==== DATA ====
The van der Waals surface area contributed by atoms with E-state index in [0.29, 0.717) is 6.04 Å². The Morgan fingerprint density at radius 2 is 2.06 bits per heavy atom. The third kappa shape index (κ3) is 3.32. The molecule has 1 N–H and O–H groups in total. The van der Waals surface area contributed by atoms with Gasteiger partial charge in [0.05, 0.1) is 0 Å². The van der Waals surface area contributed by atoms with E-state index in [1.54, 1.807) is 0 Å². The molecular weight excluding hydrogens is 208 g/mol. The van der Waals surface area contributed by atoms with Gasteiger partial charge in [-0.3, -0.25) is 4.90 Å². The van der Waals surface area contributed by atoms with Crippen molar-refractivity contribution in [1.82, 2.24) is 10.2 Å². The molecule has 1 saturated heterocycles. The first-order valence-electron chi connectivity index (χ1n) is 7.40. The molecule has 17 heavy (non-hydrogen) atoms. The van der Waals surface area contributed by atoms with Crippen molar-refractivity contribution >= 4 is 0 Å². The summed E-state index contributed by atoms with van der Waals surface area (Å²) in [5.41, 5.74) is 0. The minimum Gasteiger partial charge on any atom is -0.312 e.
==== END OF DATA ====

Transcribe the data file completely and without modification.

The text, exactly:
The van der Waals surface area contributed by atoms with E-state index in [0.29, 0.717) is 6.04 Å². The Morgan fingerprint density at radius 2 is 2.06 bits per heavy atom. The third kappa shape index (κ3) is 3.32. The molecule has 1 N–H and O–H groups in total. The van der Waals surface area contributed by atoms with Gasteiger partial charge in [0.05, 0.1) is 0 Å². The van der Waals surface area contributed by atoms with E-state index in [1.54, 1.807) is 0 Å². The molecular weight excluding hydrogens is 208 g/mol. The van der Waals surface area contributed by atoms with Gasteiger partial charge in [-0.3, -0.25) is 4.90 Å². The van der Waals surface area contributed by atoms with Crippen molar-refractivity contribution in [1.82, 2.24) is 10.2 Å². The molecule has 1 saturated heterocycles. The first-order valence-electron chi connectivity index (χ1n) is 7.40. The molecule has 17 heavy (non-hydrogen) atoms. The van der Waals surface area contributed by atoms with Crippen molar-refractivity contribution >= 4 is 0 Å². The summed E-state index contributed by atoms with van der Waals surface area (Å²) in [5.41, 5.74) is 0. The minimum Gasteiger partial charge on any atom is -0.312 e.